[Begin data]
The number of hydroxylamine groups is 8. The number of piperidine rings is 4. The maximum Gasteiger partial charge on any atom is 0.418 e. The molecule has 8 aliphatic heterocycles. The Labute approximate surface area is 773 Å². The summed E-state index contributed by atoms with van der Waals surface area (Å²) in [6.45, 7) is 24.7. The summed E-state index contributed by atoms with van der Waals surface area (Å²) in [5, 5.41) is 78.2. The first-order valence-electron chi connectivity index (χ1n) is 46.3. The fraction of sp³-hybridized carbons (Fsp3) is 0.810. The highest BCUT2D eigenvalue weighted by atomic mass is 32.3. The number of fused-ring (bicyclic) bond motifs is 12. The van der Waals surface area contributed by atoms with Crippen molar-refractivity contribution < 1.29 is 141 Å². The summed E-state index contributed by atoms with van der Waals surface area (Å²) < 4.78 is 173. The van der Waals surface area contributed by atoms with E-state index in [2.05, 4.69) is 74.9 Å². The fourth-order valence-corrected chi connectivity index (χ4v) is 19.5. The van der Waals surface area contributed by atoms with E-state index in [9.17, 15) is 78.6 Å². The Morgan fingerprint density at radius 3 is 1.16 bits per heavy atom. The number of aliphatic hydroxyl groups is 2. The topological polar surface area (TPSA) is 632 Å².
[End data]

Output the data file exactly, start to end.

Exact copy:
The number of hydroxylamine groups is 8. The number of piperidine rings is 4. The maximum Gasteiger partial charge on any atom is 0.418 e. The molecule has 8 aliphatic heterocycles. The Labute approximate surface area is 773 Å². The summed E-state index contributed by atoms with van der Waals surface area (Å²) in [6.45, 7) is 24.7. The summed E-state index contributed by atoms with van der Waals surface area (Å²) in [5, 5.41) is 78.2. The first-order valence-electron chi connectivity index (χ1n) is 46.3. The fraction of sp³-hybridized carbons (Fsp3) is 0.810. The highest BCUT2D eigenvalue weighted by atomic mass is 32.3. The number of fused-ring (bicyclic) bond motifs is 12. The van der Waals surface area contributed by atoms with Crippen molar-refractivity contribution < 1.29 is 141 Å². The summed E-state index contributed by atoms with van der Waals surface area (Å²) < 4.78 is 173. The van der Waals surface area contributed by atoms with E-state index in [2.05, 4.69) is 74.9 Å². The fourth-order valence-corrected chi connectivity index (χ4v) is 19.5. The van der Waals surface area contributed by atoms with E-state index in [9.17, 15) is 78.6 Å². The Morgan fingerprint density at radius 3 is 1.16 bits per heavy atom. The number of aliphatic hydroxyl groups is 2. The topological polar surface area (TPSA) is 632 Å².